The first important fact I would need to know is where the parking lot is located. Is it a parking spot located in the curtilage of your house? If so, then there may an illegal search issue, since a very recent United State Supreme Court decision held that canine sniffs at a home are searches that require warrants under the Fourth Amendment. If it is a parking lot located in a public area or a shared parking lot in an apartment complex, for example, then there is less of an expectation of privacy and more likely the canine sniff was not a search.
To the crux of your question–to be convicted of possession of illegal narcotics under California Health and Safety Code section 11377 the prosecution would need to prove beyond a reasonable doubt that your husband had both knowledge of the drugs in the car and knowledge of their nature as illegal narcotics. Oftentimes, proof of this knowledge comes about from a person’s own statements or admissions. Other times, the prosecution will use circumstantial evidence depending on where in the car the drugs were found.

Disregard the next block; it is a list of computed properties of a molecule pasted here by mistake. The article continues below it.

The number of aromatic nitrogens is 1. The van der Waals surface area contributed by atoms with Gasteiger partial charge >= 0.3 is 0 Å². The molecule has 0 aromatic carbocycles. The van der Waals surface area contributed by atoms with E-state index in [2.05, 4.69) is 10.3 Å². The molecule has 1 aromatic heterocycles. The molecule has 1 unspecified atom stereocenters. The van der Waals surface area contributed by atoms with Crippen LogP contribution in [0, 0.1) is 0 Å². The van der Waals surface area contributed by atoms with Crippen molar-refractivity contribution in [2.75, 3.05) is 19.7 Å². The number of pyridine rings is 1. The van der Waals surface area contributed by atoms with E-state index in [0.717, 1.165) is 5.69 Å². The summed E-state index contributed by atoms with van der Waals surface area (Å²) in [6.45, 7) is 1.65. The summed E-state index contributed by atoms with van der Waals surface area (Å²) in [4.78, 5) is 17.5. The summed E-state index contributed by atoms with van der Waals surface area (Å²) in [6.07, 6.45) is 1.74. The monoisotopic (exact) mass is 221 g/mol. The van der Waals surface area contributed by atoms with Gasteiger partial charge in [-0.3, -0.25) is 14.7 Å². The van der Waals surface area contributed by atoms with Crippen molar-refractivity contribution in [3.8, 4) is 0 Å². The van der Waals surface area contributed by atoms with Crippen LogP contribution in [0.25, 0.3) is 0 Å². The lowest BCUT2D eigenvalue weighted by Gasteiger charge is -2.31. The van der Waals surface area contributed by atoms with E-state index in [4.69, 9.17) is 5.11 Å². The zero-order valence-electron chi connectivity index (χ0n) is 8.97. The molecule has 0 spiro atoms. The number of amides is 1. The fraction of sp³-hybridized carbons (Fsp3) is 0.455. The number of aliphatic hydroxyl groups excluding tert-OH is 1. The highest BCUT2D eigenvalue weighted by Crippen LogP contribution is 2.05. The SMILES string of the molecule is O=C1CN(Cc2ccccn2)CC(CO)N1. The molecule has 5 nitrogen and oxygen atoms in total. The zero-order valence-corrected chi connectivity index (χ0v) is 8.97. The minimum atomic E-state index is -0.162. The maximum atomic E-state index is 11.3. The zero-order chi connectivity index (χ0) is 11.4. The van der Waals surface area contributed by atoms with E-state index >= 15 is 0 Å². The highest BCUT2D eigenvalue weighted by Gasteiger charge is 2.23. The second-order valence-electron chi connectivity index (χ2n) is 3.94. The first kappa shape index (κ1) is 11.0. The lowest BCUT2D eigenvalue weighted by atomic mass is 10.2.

Denying ownership of the vehicle is a common defense in these types of cases. In any case, if your husband is being charged with a violation of HS section 11377, he should speak to an attorney immediately. He or she would need to know these specific facts to properly advise your husband of his potential criminal liability.